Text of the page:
Advocacy for Mental Health in Schools Starts With Us

There is no shortage of headlines decrying our kids and students are grappling with unprecedented levels of depression and anxiety. A meta-analysis of studies looking at global rates of depression and anxiety found that one in four adolescents are reporting clinical levels of depression and one in five met the clinical threshold for anxiety. More recently, a Centers for Disease Control and Prevention (CDC) report released in February found that nearly three in five U.S. teen girls felt persistently sad or hopeless in 2021—double that of boys, representing a nearly 60% increase and the highest level reported over the past decade. 

In response to these numbers, at a recent town hall event with high school students, Secretary of Education Miguel Cardona said, “The mental well-being of our students will determine their level of success more than whether they can read or not. Period.” 

I couldn’t agree more. As the mom of a young woman, I find this not only alarming, but heart-breaking and overwhelming as we think about the needs of the young people in our lives. And as a career educator, I now have the opportunity to work with school systems leaders from all over the country in their efforts to create optimal conditions for young people and educators to thrive. 

In my work with these leaders, including the Learner-Centered Leadership Lab, a cohort of superintendents who are focused on centering student well-being, I’m encouraged that there is a consensus that mental health is crucial to academic success and that we all—school and system leaders, counselors, teachers and all other caring adults in the building—have a role to play in addressing every child’s mental health.  

A Two-Fold Path to Address Mental Health in Schools

Developing a school culture that values the mental well-being of all children—whether they are currently in crisis or not—is crucial. Meaningful relationships between students and educators help inoculate them during challenging moments.

School connectedness—the degree to which young people feel that adults and peers at school care about them and are invested in their success—has been credited as a key contributor to mental health.  According to one study, youth who felt connected have fewer problems with substance use, mental health, suicidality, and risky sexual behavior as adults. Attending to the whole child is rooted in school design and must be intentionally woven into daily rituals, including teacher roles, curriculum, and schedules. DC Public School Van Ness Elementary’s  model focuses on student wellbeing in addition to academics, teaching students stress management and self-awareness skills in order to thrive. 

When I worked in  Dallas ISD, we engaged in a resource from Transcend called Conversations with Kidsto hear directly from young people about their experiences to help inform decisions. Other practices that can be embedded in schools include working to develop social-emotional learning competencies, incorporating physical wellness, collaborating with families, and strategies here.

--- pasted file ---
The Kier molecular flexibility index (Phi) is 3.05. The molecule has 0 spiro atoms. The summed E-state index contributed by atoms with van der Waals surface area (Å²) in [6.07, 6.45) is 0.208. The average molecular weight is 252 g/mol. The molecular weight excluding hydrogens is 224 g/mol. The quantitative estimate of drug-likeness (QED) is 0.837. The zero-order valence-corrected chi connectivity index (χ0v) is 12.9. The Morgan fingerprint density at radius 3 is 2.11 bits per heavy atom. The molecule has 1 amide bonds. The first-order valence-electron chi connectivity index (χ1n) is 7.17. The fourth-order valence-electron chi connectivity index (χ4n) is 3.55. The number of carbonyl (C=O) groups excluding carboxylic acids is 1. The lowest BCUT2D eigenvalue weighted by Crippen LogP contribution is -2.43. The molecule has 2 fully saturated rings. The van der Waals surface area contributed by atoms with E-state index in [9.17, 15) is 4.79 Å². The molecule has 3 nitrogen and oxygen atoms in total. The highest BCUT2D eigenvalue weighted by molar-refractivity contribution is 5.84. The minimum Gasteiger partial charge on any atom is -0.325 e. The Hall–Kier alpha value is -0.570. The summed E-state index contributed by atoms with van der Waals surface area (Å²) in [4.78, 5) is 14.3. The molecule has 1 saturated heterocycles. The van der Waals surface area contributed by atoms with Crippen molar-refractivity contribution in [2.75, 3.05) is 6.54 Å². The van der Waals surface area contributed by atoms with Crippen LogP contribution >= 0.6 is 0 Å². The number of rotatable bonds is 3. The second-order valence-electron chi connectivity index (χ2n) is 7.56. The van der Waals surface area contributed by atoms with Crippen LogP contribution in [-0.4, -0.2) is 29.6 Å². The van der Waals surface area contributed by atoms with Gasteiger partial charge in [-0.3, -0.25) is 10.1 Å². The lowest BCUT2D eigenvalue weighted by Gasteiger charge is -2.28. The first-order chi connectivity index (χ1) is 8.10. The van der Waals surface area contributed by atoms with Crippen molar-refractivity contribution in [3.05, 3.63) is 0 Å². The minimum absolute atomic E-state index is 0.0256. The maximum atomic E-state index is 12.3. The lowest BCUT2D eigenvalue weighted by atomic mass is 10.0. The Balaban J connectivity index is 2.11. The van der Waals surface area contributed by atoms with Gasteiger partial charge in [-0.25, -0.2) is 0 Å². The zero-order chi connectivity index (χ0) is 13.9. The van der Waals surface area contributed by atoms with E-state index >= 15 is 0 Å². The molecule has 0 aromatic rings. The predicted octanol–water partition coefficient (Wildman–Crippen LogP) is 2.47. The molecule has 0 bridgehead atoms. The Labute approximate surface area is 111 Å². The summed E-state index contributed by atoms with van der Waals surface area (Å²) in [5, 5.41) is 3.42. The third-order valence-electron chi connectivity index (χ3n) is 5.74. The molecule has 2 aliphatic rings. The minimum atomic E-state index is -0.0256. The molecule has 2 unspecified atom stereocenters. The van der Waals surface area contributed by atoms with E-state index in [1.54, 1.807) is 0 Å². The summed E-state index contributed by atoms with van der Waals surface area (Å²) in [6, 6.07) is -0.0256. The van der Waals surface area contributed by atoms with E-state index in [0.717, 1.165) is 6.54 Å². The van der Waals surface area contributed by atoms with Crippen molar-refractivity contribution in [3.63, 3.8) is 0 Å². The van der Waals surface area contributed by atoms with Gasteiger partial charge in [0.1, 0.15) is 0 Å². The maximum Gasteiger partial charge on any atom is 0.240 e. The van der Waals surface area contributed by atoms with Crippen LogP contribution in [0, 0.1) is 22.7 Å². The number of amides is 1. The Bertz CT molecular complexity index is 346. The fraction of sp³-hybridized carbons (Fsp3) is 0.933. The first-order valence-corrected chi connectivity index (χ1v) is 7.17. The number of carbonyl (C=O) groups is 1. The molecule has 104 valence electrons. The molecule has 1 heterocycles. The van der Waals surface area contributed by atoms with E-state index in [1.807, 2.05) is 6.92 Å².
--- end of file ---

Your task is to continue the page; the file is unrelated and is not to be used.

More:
We must invest resources in growing the pipeline of school-based health professionals that provide the level of care and support needed for students experiencing a mental health crisis. 

Research demonstrates that access to mental health services in K-12 settings improves students’ health, academic and social outcomes. A 2022 Pew Research Center survey found that only half of U.S. public schools offer mental health assessments, and even fewer offer treatment services. In my home state of Colorado, the state legislature has been reviewing legislation to increase funding and decrease barriers to hiring licensed mental health professionals in schools. 

Colorado’s School Counselor Corps Grant Program helped hire and support more school counselors to boost the graduation rate and postsecondary opportunities for K-12 students. The average grant-funded school’s student-to-counselor ratio was well below the best practice recommendation of 250-to-1. Schools with the grant saw improvements in student engagement, graduation rates, and career readiness.

In the decade leading up to the pandemic, feelings of persistent sadness, hopelessness, suicidal thoughts and behaviors increased by 40% among youth, according to the CDC Youth@ Risk Behavior Surveillance System. All these difficulties, on top of growing concerns about social media, mass violence, climate change, and political polarization—not to mention the normal ups and downs of just being a kid and adolescent—can feel overwhelming for those who work with kids. While the pandemic certainly didn’t launch the current mental health crisis we are living through, it can be credited with elevating our collective consciousness around this urgent issue and can propel us forward toward investing in solutions. Solutions can be as straightforward as ensuring every child has an accessible, boundaried, and caring Trusted Adult in school and as complex as changing funding and accountability systems to align better with mental health needs in schools.  Achieving solutions will require partnership across parents and school and funding agencies, but it will be worth the effort. Our kids deserve it.

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